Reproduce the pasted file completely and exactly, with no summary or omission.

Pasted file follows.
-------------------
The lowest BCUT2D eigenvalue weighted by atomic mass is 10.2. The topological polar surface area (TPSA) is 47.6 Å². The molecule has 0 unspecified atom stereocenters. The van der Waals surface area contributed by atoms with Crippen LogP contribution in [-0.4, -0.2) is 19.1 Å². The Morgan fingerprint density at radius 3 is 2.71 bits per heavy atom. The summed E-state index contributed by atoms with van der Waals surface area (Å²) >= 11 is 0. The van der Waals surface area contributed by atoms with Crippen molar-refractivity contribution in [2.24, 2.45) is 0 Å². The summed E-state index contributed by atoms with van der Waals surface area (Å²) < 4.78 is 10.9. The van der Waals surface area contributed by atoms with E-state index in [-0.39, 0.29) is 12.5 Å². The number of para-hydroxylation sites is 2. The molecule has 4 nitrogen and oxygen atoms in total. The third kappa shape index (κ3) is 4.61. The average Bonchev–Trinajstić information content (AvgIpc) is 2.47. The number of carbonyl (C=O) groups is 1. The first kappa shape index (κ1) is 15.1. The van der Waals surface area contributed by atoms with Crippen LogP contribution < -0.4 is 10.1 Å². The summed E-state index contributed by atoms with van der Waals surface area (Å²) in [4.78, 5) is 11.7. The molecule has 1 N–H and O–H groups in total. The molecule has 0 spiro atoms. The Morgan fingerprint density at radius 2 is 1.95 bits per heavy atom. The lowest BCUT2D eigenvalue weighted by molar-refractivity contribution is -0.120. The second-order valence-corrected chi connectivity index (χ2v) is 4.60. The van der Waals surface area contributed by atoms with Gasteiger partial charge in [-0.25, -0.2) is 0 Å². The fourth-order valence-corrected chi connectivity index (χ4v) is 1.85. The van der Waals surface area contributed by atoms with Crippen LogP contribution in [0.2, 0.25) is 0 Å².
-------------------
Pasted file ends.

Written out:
The lowest BCUT2D eigenvalue weighted by atomic mass is 10.2. The topological polar surface area (TPSA) is 47.6 Å². The molecule has 0 unspecified atom stereocenters. The van der Waals surface area contributed by atoms with Crippen LogP contribution in [-0.4, -0.2) is 19.1 Å². The Morgan fingerprint density at radius 3 is 2.71 bits per heavy atom. The summed E-state index contributed by atoms with van der Waals surface area (Å²) >= 11 is 0. The van der Waals surface area contributed by atoms with Crippen molar-refractivity contribution in [2.24, 2.45) is 0 Å². The summed E-state index contributed by atoms with van der Waals surface area (Å²) < 4.78 is 10.9. The van der Waals surface area contributed by atoms with E-state index in [-0.39, 0.29) is 12.5 Å². The number of para-hydroxylation sites is 2. The molecule has 4 nitrogen and oxygen atoms in total. The third kappa shape index (κ3) is 4.61. The average Bonchev–Trinajstić information content (AvgIpc) is 2.47. The number of carbonyl (C=O) groups is 1. The first kappa shape index (κ1) is 15.1. The van der Waals surface area contributed by atoms with Crippen LogP contribution < -0.4 is 10.1 Å². The summed E-state index contributed by atoms with van der Waals surface area (Å²) in [4.78, 5) is 11.7. The molecule has 1 N–H and O–H groups in total. The molecule has 0 spiro atoms. The Morgan fingerprint density at radius 2 is 1.95 bits per heavy atom. The lowest BCUT2D eigenvalue weighted by molar-refractivity contribution is -0.120. The second-order valence-corrected chi connectivity index (χ2v) is 4.60. The van der Waals surface area contributed by atoms with Gasteiger partial charge in [-0.25, -0.2) is 0 Å². The fourth-order valence-corrected chi connectivity index (χ4v) is 1.85. The van der Waals surface area contributed by atoms with Crippen LogP contribution in [0.2, 0.25) is 0 Å².